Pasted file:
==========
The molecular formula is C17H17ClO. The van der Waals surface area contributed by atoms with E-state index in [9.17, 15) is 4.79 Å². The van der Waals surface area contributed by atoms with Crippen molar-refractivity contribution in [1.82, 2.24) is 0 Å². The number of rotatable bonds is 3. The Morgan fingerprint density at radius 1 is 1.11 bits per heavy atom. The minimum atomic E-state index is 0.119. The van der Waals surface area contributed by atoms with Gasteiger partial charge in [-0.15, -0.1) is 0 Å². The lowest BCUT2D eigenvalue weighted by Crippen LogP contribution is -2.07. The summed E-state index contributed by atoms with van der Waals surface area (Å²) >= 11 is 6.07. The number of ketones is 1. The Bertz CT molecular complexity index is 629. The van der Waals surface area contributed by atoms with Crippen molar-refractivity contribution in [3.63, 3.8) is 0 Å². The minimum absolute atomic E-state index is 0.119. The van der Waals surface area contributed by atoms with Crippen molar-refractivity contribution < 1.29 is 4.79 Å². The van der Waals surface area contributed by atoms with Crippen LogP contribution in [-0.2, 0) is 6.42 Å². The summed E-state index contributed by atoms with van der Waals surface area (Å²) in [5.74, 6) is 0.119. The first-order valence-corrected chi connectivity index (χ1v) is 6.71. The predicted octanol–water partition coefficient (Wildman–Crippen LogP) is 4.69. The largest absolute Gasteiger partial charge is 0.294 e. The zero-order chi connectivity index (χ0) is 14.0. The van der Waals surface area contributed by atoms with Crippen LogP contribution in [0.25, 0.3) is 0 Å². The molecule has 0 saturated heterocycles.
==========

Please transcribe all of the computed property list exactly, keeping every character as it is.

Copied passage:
The molecular formula is C17H17ClO. The van der Waals surface area contributed by atoms with E-state index in [9.17, 15) is 4.79 Å². The van der Waals surface area contributed by atoms with Crippen molar-refractivity contribution in [1.82, 2.24) is 0 Å². The number of rotatable bonds is 3. The Morgan fingerprint density at radius 1 is 1.11 bits per heavy atom. The minimum atomic E-state index is 0.119. The van der Waals surface area contributed by atoms with Gasteiger partial charge in [-0.15, -0.1) is 0 Å². The lowest BCUT2D eigenvalue weighted by Crippen LogP contribution is -2.07. The summed E-state index contributed by atoms with van der Waals surface area (Å²) >= 11 is 6.07. The number of ketones is 1. The Bertz CT molecular complexity index is 629. The van der Waals surface area contributed by atoms with Crippen molar-refractivity contribution in [3.63, 3.8) is 0 Å². The minimum absolute atomic E-state index is 0.119. The van der Waals surface area contributed by atoms with Crippen molar-refractivity contribution < 1.29 is 4.79 Å². The van der Waals surface area contributed by atoms with Crippen LogP contribution in [-0.2, 0) is 6.42 Å². The summed E-state index contributed by atoms with van der Waals surface area (Å²) in [5.74, 6) is 0.119. The first-order valence-corrected chi connectivity index (χ1v) is 6.71. The predicted octanol–water partition coefficient (Wildman–Crippen LogP) is 4.69. The largest absolute Gasteiger partial charge is 0.294 e. The zero-order chi connectivity index (χ0) is 14.0. The van der Waals surface area contributed by atoms with Crippen LogP contribution in [0.25, 0.3) is 0 Å². The molecule has 0 saturated heterocycles.